First, the analysis concluded that MSLP failed to prioritize job retention as originally intended. More than $1.8 billion in loans went to companies that laid off employees before September 30, 2020, and companies with fewer than 10 employees received some of the program’s largest multi-million-dollar loans. In fact, loan-to-employee ratios frequently exceeded $20 million per employee, likely diluting the intended effect of providing widespread employee support and saving jobs.
Second, the report concluded that the MSLP loan rollout failed to prioritize the neediest companies. Over 20% of recipient companies were also approved for PPP loans, cumulatively collecting at least $1.1 billion in PPP funding in addition to the support they received through MSLP loans. Further, the MSLP was extremely underutilized—only serving 1,830 borrowers and using a fraction of the funds available through the program. The majority of these funds went to a small group of companies that received the largest loans. About 60% of total MSLP loan dollars went to just 264 companies that received loans of $20 million or more, including several private equity-backed oil companies, two for-profit colleges, and multiple financial services firms.
Third, and perhaps most concerningly, the analysis concluded that the influence of oil and gas lobbyists likely magnified the program’s failures and redirected loans to recipients that did not fit the program’s initial intent. After the Federal Reserve released the initial iteration of the MSLP term sheet, fossil fuel industry lobbyists and their political allies set out to modify program requirements in order to benefit oil and gas companies.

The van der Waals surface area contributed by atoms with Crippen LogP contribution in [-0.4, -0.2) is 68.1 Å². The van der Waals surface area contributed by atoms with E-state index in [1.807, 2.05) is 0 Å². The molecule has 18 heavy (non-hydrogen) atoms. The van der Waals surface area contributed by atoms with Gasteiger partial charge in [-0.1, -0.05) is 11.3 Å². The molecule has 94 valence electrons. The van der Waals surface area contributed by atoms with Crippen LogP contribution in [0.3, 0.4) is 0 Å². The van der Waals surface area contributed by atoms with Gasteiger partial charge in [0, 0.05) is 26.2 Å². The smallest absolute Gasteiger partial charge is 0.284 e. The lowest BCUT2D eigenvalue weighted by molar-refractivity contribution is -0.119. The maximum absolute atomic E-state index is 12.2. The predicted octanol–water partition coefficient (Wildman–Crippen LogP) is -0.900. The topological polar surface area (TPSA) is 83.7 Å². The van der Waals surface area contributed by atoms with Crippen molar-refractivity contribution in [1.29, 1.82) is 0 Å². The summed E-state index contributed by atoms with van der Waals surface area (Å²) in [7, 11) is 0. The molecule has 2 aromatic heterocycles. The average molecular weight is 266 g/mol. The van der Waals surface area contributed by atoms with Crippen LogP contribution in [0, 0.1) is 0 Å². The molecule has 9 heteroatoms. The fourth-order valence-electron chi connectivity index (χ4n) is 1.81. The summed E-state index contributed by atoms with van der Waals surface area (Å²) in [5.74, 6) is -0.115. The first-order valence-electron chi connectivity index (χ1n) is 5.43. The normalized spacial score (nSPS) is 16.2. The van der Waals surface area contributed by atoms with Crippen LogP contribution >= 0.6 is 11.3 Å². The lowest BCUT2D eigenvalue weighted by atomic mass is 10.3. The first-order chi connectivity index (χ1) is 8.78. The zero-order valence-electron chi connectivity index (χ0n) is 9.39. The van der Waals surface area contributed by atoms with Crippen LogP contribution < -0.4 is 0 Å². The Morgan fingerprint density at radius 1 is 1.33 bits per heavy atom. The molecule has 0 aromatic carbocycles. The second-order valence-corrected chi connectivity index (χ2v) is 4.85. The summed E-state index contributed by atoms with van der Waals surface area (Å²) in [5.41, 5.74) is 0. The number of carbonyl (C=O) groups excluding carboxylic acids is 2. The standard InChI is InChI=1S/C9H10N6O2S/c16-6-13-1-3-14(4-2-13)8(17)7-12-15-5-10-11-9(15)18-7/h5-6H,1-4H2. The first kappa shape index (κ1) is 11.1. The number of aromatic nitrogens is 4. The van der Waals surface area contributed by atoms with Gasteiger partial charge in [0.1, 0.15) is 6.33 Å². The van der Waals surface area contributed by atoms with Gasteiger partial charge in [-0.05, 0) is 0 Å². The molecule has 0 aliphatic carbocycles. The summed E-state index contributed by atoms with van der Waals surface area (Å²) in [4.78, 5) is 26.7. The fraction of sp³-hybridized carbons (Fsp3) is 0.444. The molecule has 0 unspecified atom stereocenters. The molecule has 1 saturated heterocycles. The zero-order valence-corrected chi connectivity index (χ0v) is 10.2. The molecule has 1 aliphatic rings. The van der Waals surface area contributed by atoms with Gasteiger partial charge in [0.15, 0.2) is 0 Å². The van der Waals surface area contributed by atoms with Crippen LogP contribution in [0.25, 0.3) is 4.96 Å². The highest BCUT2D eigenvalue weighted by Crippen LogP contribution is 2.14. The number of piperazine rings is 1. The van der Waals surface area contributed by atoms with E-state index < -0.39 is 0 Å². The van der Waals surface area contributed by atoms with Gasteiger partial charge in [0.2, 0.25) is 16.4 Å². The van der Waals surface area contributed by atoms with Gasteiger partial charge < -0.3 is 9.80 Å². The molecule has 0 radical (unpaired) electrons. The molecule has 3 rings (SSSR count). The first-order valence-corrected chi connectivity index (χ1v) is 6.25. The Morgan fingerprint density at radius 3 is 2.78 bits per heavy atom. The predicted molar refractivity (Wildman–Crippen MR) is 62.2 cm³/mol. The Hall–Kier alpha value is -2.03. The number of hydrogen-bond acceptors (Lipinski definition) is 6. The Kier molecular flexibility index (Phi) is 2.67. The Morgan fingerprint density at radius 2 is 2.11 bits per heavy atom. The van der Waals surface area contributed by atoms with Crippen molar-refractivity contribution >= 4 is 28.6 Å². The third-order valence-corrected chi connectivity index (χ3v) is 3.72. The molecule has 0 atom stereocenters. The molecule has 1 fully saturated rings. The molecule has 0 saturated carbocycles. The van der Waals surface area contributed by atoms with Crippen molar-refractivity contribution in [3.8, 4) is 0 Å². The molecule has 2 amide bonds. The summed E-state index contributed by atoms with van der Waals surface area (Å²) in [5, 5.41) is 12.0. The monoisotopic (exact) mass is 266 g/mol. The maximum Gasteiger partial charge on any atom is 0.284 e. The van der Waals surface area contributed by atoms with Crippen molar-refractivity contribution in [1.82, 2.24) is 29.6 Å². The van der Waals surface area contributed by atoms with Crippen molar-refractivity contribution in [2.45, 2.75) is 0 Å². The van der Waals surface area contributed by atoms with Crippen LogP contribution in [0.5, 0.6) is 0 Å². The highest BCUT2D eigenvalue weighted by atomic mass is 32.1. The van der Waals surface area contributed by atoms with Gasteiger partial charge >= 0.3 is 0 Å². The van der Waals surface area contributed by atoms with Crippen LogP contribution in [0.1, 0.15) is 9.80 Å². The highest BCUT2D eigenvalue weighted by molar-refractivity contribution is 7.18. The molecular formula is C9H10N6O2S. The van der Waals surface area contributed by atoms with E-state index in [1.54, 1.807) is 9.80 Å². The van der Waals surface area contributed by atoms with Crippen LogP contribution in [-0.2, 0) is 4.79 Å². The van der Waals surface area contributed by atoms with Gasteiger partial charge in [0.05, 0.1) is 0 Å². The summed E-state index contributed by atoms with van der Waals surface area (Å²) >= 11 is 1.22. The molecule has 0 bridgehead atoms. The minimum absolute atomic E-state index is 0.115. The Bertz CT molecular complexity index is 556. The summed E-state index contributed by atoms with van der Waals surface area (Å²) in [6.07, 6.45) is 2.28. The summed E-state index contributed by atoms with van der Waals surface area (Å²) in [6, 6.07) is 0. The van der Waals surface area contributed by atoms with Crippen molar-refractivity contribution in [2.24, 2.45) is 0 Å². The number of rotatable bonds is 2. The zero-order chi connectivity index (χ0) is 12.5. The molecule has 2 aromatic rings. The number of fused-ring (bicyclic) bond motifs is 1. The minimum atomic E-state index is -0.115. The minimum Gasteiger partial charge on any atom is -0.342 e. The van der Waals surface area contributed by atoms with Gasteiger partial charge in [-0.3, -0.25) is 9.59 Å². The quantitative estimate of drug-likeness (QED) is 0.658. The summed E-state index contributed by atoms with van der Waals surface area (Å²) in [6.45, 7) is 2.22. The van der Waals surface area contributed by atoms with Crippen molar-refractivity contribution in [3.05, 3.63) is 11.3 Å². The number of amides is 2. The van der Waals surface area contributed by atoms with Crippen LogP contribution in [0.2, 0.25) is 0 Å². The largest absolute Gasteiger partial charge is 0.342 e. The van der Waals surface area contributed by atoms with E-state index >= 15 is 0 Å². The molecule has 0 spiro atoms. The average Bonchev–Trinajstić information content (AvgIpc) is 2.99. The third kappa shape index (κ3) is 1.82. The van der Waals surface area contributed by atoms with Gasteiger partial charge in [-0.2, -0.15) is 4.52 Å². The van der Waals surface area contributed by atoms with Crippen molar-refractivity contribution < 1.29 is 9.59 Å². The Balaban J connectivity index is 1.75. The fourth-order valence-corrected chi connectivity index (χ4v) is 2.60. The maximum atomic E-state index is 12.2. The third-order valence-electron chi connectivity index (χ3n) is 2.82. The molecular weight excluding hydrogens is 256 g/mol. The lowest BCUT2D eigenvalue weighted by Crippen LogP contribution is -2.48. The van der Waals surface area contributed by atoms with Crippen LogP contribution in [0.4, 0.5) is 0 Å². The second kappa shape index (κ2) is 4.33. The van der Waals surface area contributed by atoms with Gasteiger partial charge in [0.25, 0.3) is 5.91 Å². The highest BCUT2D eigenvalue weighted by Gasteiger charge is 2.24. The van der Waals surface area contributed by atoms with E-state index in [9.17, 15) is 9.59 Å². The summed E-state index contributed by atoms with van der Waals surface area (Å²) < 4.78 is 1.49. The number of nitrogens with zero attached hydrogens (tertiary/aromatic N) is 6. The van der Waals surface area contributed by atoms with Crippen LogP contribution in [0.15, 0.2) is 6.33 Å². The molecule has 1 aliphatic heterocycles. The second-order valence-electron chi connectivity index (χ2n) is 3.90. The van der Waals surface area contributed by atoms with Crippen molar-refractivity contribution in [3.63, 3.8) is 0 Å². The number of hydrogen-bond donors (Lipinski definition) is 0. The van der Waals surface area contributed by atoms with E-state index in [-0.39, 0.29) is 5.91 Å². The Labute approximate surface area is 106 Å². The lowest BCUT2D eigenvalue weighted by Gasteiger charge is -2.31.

Specifically, the Independent Petroleum Association of America and U.S. Sen. Ted Cruz (R-Texas) wrote letters urging loosened restrictions on loan use and increases in MSLP loan maximums. Following these efforts, the Federal Reserve made several modifications to the MSLP term sheet which strongly resembled exact requests from lobbyists. These changes included weakened language about employee retention standards, loosened requirements for borrowers’ financial need, and increased maximum loan size. These changes directly benefited fossil fuel companies who—by the end of November 2020—received $828 million in MSLP loans. According to BailoutWatch, this figure had more than doubled by the end of 2020 after a surge in MSLP loan applications, bringing the fossil fuel industry’s cumulative benefit from the program to $2.2 billion.
The MSLP ended its loan distribution in 2021, yet its shortcomings and failures remain salient and provide examples of necessary changes for future emergency lending programs. Public Citizen urges lawmakers to implement firmer boundaries around borrower certifications for future lending initiatives. Further, the report argues that loosening certain credit requirements and taking on greater risk will ensure that lending programs target businesses most severely impacted by the pandemic. Ultimately, a more targeted approach that prioritizes the neediest companies as well as firmer boundaries that direct spending towards program goals will be key in rectifying the failures and shortcomings of the MSLP for any future relief-related lending program.